The 24 wooden bees and hive are the latest addition to the trail at the Woodland Trust Scotland’s Moncreiffe Hill wood, which includes a treetop fox, spiders and a giant musical dragonfly.
They are part of a £20,000 project to improve Woodland Trust Scotland woods in Perth and Kinross funded by the Gannochy Trust.
The sculptures have been fashioned from different kinds of wood including yew, oak and silver birch, some of which was sourced from fallen branches from Moncreiffe Hill.
Kirsty Dalton, a 4th year fine art student at Duncan Jordanstone College of College of Art and Design in Dundee worked on the bees over the summer, turning the bodies on a wood lathe and cutting out the wings before paragraphing the detail using a heated pen.
She said: “I chose bees as my project because I wanted to make people aware of insects that are becoming endangered. Bees are really important for the environment and we need to pay attention to their situation.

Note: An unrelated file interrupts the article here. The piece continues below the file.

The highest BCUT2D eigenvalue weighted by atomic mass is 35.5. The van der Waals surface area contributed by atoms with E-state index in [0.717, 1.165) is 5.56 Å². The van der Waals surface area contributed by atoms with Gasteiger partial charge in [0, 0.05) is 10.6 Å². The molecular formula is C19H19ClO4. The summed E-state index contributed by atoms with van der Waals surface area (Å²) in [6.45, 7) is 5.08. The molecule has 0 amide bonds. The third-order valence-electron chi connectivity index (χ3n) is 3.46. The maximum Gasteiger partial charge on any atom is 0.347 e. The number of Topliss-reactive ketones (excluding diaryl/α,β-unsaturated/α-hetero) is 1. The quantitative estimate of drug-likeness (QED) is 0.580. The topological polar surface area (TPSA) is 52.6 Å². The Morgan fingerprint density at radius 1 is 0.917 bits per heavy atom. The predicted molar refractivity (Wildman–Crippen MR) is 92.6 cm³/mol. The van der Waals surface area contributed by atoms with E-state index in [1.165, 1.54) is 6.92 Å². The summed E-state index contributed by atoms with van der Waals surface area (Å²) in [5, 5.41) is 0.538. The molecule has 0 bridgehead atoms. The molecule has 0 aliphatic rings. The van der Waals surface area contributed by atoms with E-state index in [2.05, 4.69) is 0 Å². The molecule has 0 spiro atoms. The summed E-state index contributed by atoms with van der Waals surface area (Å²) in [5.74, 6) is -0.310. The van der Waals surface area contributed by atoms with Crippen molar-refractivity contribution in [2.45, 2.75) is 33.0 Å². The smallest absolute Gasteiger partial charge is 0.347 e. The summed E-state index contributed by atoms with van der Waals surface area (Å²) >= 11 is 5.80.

“It’s fantastic to see my work in place among the trees for everyone to see.”
Site manager Jill Aitken said: “Thanks to funding from the Gannochy Trust we’ve been able to make improvements to many of our woods in Perth and Kinross.
“The new sculptures at Moncreiffe make a great addition to the trail and I’m sure they will prove really popular with visitors.”
Other work within the Woodlands of Perthshire project includes restoration of the rare raised bog habitat at Portmoak Moss and a new car park at Huntly Wood near Dundee, as well as path upgrades, leaflets and information boards across the other sites.